from The American Heritage® Dictionary of the English Language, 5th Edition.
- transitive verb To retire (someone) on a pension because of age or infirmity.
- transitive verb To set aside or discard as old-fashioned or obsolete.
from The Century Dictionary.
- To impair or disqualify in any way by old age: used chiefly in the past participle: as, a superannuated magistrate.
- To set aside or displace as too old; specifically, to allow to retire from service on a pension, on account of old age or infirmity; give a retiring pension to; put on the retired list; pension off: as, to
- To last beyond the year.
- To become impaired or disabled by length of years; live until weakened or useless.
- Superannuated; impaired or disabled through old age; lasting until useless.
from the GNU version of the Collaborative International Dictionary of English.
- transitive verb To impair or disquality on account of age or infirmity.
- transitive verb To give a pension to, on account of old age or other infirmity; to cause to retire from service on a pension.
- intransitive verb obsolete To last beyond the year; -- said of annual plants.
from Wiktionary, Creative Commons Attribution/Share-Alike License.
- verb transitive to
retireor put out of use due to age
- verb transitive to show to be
obsoletedue to age
- verb intransitive to retire due to age
- verb intransitive to become obsolete or
from WordNet 3.0 Copyright 2006 by Princeton University. All rights reserved.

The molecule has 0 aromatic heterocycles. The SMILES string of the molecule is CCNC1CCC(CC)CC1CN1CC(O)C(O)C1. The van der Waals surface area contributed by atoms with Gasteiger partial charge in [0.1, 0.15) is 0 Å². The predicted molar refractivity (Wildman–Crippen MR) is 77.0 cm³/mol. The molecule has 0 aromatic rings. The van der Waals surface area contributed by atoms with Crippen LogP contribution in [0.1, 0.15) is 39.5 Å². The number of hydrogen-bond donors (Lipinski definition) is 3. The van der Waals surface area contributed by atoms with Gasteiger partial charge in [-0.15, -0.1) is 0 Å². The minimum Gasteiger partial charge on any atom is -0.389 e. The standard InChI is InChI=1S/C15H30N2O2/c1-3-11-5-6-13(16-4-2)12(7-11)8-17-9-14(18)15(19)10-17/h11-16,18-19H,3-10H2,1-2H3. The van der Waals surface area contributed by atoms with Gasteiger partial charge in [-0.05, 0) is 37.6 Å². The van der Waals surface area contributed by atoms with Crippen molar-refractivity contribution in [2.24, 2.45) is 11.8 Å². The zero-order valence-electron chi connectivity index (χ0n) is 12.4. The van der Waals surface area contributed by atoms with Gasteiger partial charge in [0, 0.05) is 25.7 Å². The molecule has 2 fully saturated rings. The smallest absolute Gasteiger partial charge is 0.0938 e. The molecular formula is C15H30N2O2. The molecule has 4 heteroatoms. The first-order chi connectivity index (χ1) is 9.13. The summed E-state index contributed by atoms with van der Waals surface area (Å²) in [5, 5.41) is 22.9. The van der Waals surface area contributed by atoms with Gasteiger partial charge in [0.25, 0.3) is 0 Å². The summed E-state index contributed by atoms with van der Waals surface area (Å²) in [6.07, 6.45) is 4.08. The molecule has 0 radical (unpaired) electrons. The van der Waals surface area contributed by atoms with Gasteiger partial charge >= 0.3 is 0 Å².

- verb declare to be obsolete
- verb become obsolete
- verb retire and pension (someone) because of age or physical inability
- verb retire or become ineligible because of old age or infirmity
from The American Heritage® Dictionary of the English Language, 4th Edition
from Wiktionary, Creative Commons Attribution/Share-Alike License
These crumbling relicks and long fired particles superannuate such expectations; bones, hairs, nails, and teeth of the dead, were the treasures of old sorcerers.
A _superannuate_ is one who has become impaired or disabled by length of years.
Eternally the ridiculous pretence of being "noble" by family, seems to claim for obscure foreigners some sort of advantage over the plain untitled Englishman; but eternally the travelled Englishman recollects, that, so far as this equivocal "nobility" had been really fenced with privileges, those have been long in a course of superannuation; whilst the counter-vailing advantages for his own native aristocracy are precisely those which time or political revolutions never _can_ superannuate.
Tex. conference with superannuate relation; Methodist.
He said, "This is the last year that I will preside, as I expect to superannuate this year."
He must be aware that the mind of Europethe mind of his own countrya mind which he learns in time to be much more important than his own private mindis a mind which changes, and that this change is a development which abandons nothing en route, which does not superannuate either Shakespeare, or Homer, or the rock drawing of the Magdalenian draughtsmen.
C.A. Holmes, A. B., by his request was granted superannuate relations because of physical inability to continue in active service.
He underwent many hardships: he transfered to the Baltimore Conference in 1882 and is now a superannuate in that Conference.
He is now a superannuate in the Virginia Conference and lives in Suffolk, Va.
But he did not settle down or superannuate because he had moved to a community that was well supplied with preachers and Christian workers.